Lung cancer is the most commonly diagnosed cancer worldwide,1 and the leading cause of cancer deaths in the United States.2 In fact, more Americans die from lung cancer each year than breast, colon and prostate cancer combined.2 But there is hope for people diagnosed with lung cancer. Through scientific research and developments, we are making significant progress in understanding, detecting and treating the disease.
Yet, surprisingly, a growing number of studies show that many people with advanced lung cancer never receive cancer care, far more than for any other type of cancer.
- 1.Ferlay J, Soerjomataram I, Ervik M, Dikshit R, Eser S, Mathers C, Rebelo M, Parkin DM, Forman D, Bray, F. GLOBOCAN 2012 v1.1, Cancer Incidence and Mortality Worldwide: IARC CancerBase No. 11 [Internet]. Lyon, France: International Agency for Research on Cancer; 2014. http://globocan.iarc.fr. Accessed July 20, 2016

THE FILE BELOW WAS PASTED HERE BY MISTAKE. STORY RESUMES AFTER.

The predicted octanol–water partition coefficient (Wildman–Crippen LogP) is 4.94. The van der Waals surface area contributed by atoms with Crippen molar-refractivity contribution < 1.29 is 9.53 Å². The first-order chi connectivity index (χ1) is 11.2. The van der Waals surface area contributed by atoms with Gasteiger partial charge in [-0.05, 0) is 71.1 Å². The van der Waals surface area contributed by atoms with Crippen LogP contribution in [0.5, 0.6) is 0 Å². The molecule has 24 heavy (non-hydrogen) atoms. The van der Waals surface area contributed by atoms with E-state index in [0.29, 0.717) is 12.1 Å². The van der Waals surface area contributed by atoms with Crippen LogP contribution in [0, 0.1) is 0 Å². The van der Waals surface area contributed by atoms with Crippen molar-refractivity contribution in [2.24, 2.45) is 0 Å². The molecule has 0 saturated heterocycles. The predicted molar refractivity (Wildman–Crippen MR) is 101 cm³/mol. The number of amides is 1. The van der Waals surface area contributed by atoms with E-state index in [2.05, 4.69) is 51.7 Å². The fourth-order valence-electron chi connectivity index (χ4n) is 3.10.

- 2.American Cancer Society. Cancer Facts & Figures 2016. Atlanta: American Cancer Society; 2016.
- 3.SEER Cancer Statistics Factsheets: Lung and Bronchus Cancer. National Cancer Institute. Bethesda, MD. http://seer.cancer.gov/statfacts/html/lungb.html. Accessed July 22, 2016.
- 4.Small AC, Tsao C-K, Moshier EL, et al. Prevalence and Characteristics of Patients with Stage IV Solid Tumors Who Receive No Anticancer Therapy. Poster presented at The American Society of Clinical Oncology Annual Meeting on June 4, 2012.